So what you're saying is only applicable to specifically trans concerns, like being able to change your sex and picture on ID cards. There gay rights groups indeed stop being the main vehicle to achieve equal rights, and become only one natural ally out of several, including feminist and civil libertarian groups.

He sees the tans inclusion on ENDA as a “poison pill” --- the far-too-easy target for the enemies of ENDA to gin-up opposition. From a pragmatic, political, strategic standpoint, he does has a point.

No, he doesn't. Suppose that it really is a poison pill, so outrageous to mainstream America that it's going to drop its 11-to-1 support for equal employment rights for gays over it. That's what amendments are for. First, you introduce the broadest serious bill you can, which in this case covers gender identity. If and only if it fails to pass after opponents criticize specific provisions, then you drop the said provisions.

So far, the part about trans people has never been the main argument against the ENDA; opposition to gay rights is. There aren't enough trans people to rile the mainstream up against. Everyone likes the abstract idea of equal rights, especially for a group one has encountered no member of. That's basically the Northeast's contribution to the civil rights movement. It's no coincidence that the movement stopped being effective the second MLK shifted gears and began criticizing national rather than just Southern problems.

Aravosis used to be a Republican. He’s a Democrat now but he’s never adopted the all-inclusive mindset of the standard-liberal.

That's a very different kind of dynamic... there's tension between traditional liberals, and people who only moved left after the Republican Party from the 1990s on scared them away. But I've only seen it manifested in general issues of values and priorities. Typically, those newer Democrats tend to be,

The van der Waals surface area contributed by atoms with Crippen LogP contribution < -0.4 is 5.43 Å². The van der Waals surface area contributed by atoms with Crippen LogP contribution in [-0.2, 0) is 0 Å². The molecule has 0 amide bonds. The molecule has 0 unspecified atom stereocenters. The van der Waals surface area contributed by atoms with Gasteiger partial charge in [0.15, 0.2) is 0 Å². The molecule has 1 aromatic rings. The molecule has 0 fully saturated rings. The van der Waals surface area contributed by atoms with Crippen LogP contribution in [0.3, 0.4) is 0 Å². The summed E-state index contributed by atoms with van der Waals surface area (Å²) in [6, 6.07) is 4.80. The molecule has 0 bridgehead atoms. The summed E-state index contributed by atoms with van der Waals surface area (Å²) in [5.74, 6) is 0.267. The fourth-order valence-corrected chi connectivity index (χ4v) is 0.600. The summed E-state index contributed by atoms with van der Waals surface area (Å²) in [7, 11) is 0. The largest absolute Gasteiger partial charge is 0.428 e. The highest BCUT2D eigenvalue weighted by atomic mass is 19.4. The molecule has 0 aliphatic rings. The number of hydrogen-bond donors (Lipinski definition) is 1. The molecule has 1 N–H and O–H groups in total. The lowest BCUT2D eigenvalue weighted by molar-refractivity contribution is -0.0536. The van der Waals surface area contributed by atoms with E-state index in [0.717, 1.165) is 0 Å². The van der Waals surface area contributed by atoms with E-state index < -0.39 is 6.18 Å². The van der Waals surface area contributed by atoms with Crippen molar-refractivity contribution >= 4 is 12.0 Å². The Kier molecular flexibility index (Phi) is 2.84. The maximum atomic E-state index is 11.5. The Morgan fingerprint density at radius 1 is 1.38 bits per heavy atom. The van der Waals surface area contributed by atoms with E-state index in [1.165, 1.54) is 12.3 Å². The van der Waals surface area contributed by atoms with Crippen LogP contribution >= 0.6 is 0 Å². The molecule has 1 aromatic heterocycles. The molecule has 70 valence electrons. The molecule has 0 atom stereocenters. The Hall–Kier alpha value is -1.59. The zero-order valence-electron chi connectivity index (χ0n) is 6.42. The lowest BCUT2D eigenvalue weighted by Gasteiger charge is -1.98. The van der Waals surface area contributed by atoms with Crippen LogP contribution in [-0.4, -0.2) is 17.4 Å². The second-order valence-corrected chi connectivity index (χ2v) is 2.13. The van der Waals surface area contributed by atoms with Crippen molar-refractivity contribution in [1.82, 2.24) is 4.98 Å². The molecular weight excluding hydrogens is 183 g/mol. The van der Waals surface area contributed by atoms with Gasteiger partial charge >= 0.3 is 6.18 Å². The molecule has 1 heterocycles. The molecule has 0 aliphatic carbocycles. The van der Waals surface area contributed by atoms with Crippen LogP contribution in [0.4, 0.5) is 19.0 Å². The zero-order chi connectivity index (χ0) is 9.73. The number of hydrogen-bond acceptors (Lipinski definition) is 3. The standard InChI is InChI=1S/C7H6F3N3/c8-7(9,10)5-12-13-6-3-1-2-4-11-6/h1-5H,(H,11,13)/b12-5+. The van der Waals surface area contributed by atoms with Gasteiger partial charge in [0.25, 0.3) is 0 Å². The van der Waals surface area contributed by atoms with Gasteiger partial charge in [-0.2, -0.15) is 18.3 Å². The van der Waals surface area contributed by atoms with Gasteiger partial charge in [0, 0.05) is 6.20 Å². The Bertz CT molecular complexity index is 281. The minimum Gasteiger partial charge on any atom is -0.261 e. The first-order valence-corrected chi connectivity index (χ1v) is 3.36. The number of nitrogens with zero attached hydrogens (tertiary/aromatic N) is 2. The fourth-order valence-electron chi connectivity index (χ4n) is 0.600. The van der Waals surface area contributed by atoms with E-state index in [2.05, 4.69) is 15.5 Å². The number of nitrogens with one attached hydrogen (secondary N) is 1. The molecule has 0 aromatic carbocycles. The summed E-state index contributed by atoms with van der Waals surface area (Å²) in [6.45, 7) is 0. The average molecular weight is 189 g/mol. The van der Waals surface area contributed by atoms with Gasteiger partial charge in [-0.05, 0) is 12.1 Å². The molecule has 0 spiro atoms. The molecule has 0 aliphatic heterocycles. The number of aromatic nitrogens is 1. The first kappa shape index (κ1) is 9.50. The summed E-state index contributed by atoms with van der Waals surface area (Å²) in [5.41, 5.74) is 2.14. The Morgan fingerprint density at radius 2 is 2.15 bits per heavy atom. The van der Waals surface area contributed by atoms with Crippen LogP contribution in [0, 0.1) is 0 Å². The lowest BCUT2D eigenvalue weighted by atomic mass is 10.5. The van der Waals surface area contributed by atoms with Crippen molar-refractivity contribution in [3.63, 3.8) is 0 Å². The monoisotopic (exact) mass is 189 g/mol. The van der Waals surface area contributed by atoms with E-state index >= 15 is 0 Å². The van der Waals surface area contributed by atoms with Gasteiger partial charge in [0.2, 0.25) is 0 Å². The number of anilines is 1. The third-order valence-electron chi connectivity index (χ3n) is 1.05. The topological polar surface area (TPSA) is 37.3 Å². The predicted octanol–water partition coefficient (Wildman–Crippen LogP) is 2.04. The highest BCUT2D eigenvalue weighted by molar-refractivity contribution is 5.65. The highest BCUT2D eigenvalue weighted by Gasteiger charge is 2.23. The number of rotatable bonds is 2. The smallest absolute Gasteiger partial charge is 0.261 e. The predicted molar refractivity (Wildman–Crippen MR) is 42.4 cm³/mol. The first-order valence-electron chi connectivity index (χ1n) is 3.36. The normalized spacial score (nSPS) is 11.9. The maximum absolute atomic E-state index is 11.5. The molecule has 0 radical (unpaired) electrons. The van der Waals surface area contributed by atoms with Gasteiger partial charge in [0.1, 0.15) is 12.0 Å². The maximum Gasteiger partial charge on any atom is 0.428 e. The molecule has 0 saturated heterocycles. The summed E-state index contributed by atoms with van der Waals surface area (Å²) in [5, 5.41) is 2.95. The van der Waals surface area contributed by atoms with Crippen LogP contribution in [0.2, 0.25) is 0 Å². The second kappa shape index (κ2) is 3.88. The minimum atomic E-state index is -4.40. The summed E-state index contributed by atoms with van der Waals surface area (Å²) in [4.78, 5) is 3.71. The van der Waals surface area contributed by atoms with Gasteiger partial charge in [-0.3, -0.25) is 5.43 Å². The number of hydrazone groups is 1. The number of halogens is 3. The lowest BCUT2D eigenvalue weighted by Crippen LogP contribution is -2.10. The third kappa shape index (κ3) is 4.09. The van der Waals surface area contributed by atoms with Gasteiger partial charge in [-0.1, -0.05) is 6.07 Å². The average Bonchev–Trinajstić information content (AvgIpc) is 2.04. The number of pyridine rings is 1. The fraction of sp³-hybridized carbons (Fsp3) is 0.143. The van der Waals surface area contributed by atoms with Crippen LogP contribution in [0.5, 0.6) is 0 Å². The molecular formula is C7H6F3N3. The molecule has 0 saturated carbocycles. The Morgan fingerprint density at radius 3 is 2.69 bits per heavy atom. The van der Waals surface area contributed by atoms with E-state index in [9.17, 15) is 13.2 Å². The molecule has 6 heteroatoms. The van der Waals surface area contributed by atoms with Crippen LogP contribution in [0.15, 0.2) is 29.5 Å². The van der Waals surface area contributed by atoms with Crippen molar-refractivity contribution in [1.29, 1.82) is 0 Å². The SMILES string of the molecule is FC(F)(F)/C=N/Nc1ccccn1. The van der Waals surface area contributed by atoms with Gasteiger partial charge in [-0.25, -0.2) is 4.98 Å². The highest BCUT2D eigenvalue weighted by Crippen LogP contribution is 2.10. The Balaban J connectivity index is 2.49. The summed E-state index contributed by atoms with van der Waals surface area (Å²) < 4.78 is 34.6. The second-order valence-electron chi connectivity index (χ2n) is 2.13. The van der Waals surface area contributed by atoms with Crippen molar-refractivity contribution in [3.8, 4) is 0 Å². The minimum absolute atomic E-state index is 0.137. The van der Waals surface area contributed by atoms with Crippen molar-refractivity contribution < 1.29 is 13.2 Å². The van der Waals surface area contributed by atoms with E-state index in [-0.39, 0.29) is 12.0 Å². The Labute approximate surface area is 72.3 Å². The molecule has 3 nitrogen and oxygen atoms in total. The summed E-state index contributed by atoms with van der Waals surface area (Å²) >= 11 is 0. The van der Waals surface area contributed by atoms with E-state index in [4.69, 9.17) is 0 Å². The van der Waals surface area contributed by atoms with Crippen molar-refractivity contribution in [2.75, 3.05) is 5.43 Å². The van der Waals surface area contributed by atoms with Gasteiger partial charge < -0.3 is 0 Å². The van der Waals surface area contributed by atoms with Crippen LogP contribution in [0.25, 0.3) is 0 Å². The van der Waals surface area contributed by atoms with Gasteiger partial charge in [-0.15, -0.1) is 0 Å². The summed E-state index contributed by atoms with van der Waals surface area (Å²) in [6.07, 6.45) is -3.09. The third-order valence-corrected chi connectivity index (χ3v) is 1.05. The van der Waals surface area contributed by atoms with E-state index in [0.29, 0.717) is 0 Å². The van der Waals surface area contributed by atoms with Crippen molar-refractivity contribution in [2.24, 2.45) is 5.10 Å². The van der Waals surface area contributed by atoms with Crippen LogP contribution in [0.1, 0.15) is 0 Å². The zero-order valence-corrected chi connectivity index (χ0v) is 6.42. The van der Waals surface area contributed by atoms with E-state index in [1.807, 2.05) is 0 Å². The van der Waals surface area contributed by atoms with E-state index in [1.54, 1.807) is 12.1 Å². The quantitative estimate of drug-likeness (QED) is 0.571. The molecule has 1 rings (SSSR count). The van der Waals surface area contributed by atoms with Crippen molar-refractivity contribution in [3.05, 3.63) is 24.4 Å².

- More libertarian and less populist, hence sometimes even more supportive of choice and gay rights than the average Democrat.
- Very concerned with issues of security and foreign policy, and realist rather than neocon or liberal internationalist or isolationist.
- Identified with rural or suburban rather than urban values, and often with the West rather than the East Coast, whose cities often swung right between 2000 and 2004.
- Of a reformist rather than progressive mindset.
- Less concerned with traditional Democratic issues like universal health care and education spending.
Gay rights never figure into that. The type of people who'd cross over tend to have the standard liberal attitude of "Live and let live, but let's not talk about it in polite company."

belledame222 said...

Hi, Tim,

A few points before I go to bed:

See, my thing is, although I'm not trans, I -do- feel this very viscerally. I don't see it as "altruism." I do think we're all in this together; that's my idea of "pragmatic." I think that what you noted about Aravosis is key: he's in it for himself. Thing is--well, as long as we're quoting the Klassiks,

"We must all hang together, or we shall assuredly all hang separately."

Maybe that would have been more apropos for this particular case than the PMN quote; but you know, Godwin notwithstanding, yep, I'm One Of The Tribe also; and you know--well, you say you were part of the early ACT-UP days; it's not always a question of relatively civilized negotation over employment bills, as you know; lurking behind the gentility there IS very often a question of life or death.